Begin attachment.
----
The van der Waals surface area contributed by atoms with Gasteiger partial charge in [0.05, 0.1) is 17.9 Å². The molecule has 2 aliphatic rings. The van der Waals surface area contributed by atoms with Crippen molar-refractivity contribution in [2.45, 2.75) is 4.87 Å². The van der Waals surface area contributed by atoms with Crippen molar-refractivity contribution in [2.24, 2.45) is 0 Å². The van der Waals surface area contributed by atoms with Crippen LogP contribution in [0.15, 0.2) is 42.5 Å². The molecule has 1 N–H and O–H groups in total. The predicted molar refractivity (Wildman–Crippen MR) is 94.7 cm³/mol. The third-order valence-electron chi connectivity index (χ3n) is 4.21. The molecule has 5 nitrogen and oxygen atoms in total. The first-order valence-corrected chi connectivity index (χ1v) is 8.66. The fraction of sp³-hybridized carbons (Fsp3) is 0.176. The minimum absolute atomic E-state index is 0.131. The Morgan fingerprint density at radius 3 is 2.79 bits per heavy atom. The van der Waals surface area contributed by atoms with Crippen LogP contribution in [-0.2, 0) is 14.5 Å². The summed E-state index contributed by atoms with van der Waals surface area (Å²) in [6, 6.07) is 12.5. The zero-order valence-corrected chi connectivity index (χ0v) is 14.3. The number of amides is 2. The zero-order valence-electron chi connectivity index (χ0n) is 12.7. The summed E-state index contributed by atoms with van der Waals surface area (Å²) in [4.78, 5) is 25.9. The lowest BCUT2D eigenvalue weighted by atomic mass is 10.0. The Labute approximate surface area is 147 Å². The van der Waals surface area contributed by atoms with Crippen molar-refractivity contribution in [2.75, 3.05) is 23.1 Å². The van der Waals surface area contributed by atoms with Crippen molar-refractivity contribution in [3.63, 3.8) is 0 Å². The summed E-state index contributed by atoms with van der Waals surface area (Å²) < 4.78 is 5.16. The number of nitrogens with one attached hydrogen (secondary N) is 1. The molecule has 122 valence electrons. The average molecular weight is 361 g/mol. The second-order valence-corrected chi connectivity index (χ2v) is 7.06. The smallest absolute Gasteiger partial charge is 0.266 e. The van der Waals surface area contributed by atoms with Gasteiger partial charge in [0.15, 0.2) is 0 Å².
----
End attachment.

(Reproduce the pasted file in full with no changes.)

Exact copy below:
The van der Waals surface area contributed by atoms with Gasteiger partial charge in [0.05, 0.1) is 17.9 Å². The molecule has 2 aliphatic rings. The van der Waals surface area contributed by atoms with Crippen molar-refractivity contribution in [2.45, 2.75) is 4.87 Å². The van der Waals surface area contributed by atoms with Crippen molar-refractivity contribution in [2.24, 2.45) is 0 Å². The van der Waals surface area contributed by atoms with Crippen LogP contribution in [0.15, 0.2) is 42.5 Å². The molecule has 1 N–H and O–H groups in total. The predicted molar refractivity (Wildman–Crippen MR) is 94.7 cm³/mol. The third-order valence-electron chi connectivity index (χ3n) is 4.21. The molecule has 5 nitrogen and oxygen atoms in total. The first-order valence-corrected chi connectivity index (χ1v) is 8.66. The fraction of sp³-hybridized carbons (Fsp3) is 0.176. The minimum absolute atomic E-state index is 0.131. The Morgan fingerprint density at radius 3 is 2.79 bits per heavy atom. The van der Waals surface area contributed by atoms with Crippen LogP contribution in [-0.2, 0) is 14.5 Å². The summed E-state index contributed by atoms with van der Waals surface area (Å²) in [6, 6.07) is 12.5. The zero-order valence-corrected chi connectivity index (χ0v) is 14.3. The number of amides is 2. The zero-order valence-electron chi connectivity index (χ0n) is 12.7. The summed E-state index contributed by atoms with van der Waals surface area (Å²) in [4.78, 5) is 25.9. The lowest BCUT2D eigenvalue weighted by atomic mass is 10.0. The Labute approximate surface area is 147 Å². The van der Waals surface area contributed by atoms with Crippen molar-refractivity contribution in [2.75, 3.05) is 23.1 Å². The van der Waals surface area contributed by atoms with Crippen molar-refractivity contribution in [3.63, 3.8) is 0 Å². The summed E-state index contributed by atoms with van der Waals surface area (Å²) < 4.78 is 5.16. The number of nitrogens with one attached hydrogen (secondary N) is 1. The molecule has 122 valence electrons. The average molecular weight is 361 g/mol. The second-order valence-corrected chi connectivity index (χ2v) is 7.06. The smallest absolute Gasteiger partial charge is 0.266 e. The van der Waals surface area contributed by atoms with Gasteiger partial charge in [0.15, 0.2) is 0 Å².